- Try to put yourself in the middle of the range, to keep yourself competitive. It is less likely for the client to pick you if you’re closer to the ceiling. However, ensure you’re comfortable with the numbers at all times.
- Always ask for $5–10k more than what you want to leave room for negotiation. It’s common to have your number negotiated down by this much.
- You should also consider other add-ons in the compensation package, such as vacation time, team culture, RRSP plans, equity, bonuses, education funds, etc.
If it is your first job in the field, you are a junior. But avoid using the word “junior” as much as possible.
- Usually, the seniority is defined based on performance + years of experience. But it can be flexible. If you were great in the interview, you can be considered for a higher position, even if you have less experience.
- Do not predefine yourself!
5. Interviews and whiteboarding
- Be prepared for 3–4 rounds of interviews (even for junior-intermediate roles).
- Take home tech coding challenges can take a few hours to 1 week to complete based on what’s been assigned.
- Don’t panic if you make a mistake during whiteboarding and/or the technical verbal questions — the interviewers want to see how you catch mistakes, deal with failure and stress, and troubleshoot mistakes. Maintain a calm composure at all times and be open-minded to their feedback.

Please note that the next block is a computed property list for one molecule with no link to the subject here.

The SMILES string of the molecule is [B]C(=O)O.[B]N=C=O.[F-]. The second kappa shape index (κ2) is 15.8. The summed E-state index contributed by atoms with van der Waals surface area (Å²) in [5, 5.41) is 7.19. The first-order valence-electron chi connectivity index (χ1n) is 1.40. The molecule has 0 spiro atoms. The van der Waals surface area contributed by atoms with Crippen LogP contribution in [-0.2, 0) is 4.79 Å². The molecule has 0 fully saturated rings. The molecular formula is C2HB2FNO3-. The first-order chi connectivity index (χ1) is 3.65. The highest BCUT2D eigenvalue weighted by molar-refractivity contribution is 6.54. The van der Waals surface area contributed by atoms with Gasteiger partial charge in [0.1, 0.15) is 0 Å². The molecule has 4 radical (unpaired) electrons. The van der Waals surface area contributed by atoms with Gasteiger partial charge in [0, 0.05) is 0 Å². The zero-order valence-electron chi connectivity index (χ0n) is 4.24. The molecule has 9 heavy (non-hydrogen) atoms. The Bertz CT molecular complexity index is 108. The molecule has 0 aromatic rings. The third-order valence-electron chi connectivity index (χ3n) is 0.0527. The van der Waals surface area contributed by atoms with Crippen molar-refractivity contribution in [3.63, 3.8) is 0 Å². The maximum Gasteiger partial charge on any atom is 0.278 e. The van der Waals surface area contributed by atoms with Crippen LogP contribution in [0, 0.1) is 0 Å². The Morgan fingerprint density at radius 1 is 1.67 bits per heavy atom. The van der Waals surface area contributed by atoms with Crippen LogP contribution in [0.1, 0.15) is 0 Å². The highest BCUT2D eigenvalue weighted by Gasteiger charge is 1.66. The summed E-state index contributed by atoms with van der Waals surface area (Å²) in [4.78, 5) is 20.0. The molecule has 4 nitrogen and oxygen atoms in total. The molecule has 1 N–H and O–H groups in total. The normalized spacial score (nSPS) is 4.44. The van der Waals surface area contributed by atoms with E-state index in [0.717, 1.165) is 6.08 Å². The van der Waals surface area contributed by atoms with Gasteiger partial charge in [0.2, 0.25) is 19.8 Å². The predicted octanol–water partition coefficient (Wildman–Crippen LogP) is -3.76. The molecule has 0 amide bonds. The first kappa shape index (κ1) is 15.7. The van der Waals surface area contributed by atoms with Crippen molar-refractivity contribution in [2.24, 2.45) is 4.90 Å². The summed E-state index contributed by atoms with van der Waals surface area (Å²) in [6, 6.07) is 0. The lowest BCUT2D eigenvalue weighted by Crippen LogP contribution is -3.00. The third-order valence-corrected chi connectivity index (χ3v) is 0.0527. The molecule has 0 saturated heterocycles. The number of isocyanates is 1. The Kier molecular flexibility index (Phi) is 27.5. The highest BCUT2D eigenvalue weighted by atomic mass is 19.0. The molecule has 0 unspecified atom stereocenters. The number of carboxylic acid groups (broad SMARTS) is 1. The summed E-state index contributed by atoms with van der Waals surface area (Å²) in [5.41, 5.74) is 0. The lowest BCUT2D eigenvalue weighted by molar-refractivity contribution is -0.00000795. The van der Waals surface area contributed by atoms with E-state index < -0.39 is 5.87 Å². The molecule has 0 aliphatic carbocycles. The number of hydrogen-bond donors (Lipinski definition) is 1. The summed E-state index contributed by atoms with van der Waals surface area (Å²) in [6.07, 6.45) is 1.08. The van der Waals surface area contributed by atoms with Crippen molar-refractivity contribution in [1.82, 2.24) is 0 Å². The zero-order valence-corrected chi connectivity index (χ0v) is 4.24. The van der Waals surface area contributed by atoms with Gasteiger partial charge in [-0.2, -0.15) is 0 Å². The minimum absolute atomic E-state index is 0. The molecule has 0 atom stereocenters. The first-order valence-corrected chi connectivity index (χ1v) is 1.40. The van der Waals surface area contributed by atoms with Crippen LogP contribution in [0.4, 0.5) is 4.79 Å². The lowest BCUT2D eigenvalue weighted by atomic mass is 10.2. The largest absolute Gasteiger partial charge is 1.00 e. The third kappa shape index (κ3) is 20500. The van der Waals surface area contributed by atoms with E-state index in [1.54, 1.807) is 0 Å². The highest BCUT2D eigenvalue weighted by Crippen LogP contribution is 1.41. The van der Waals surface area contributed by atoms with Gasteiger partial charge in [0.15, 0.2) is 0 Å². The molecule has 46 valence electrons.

- Maintain your calm during the interview process: try reframing the way you see your interviewers. Think of your discussion with the interviewers as another discussion with fellow team members and developers — have fun and show your authentic self!
- Practice whiteboarding / technical questions on your own or with friends to build your confidence.
6. Finally, here are the top 3 questions to ask in an interview:
- If they haven’t described the team culture, ask them about it.
- What they describe as the traits of a successful hire. This can be valuable information to help you upsell yourself in the next round of interviews.
- What are the next steps?
A huge thank you to Karen for sharing such amazing and valuable tips; and to Executive Director Emily Porta, Bridge in general, and Rangle.io for hosting!
Also, big thanks to Bridge alumni Rose Wan for taking notes during the event, Stephanie Zeng for helping with the room, and to all Bridge alumni for sending questions for the Q&A and for attending the event!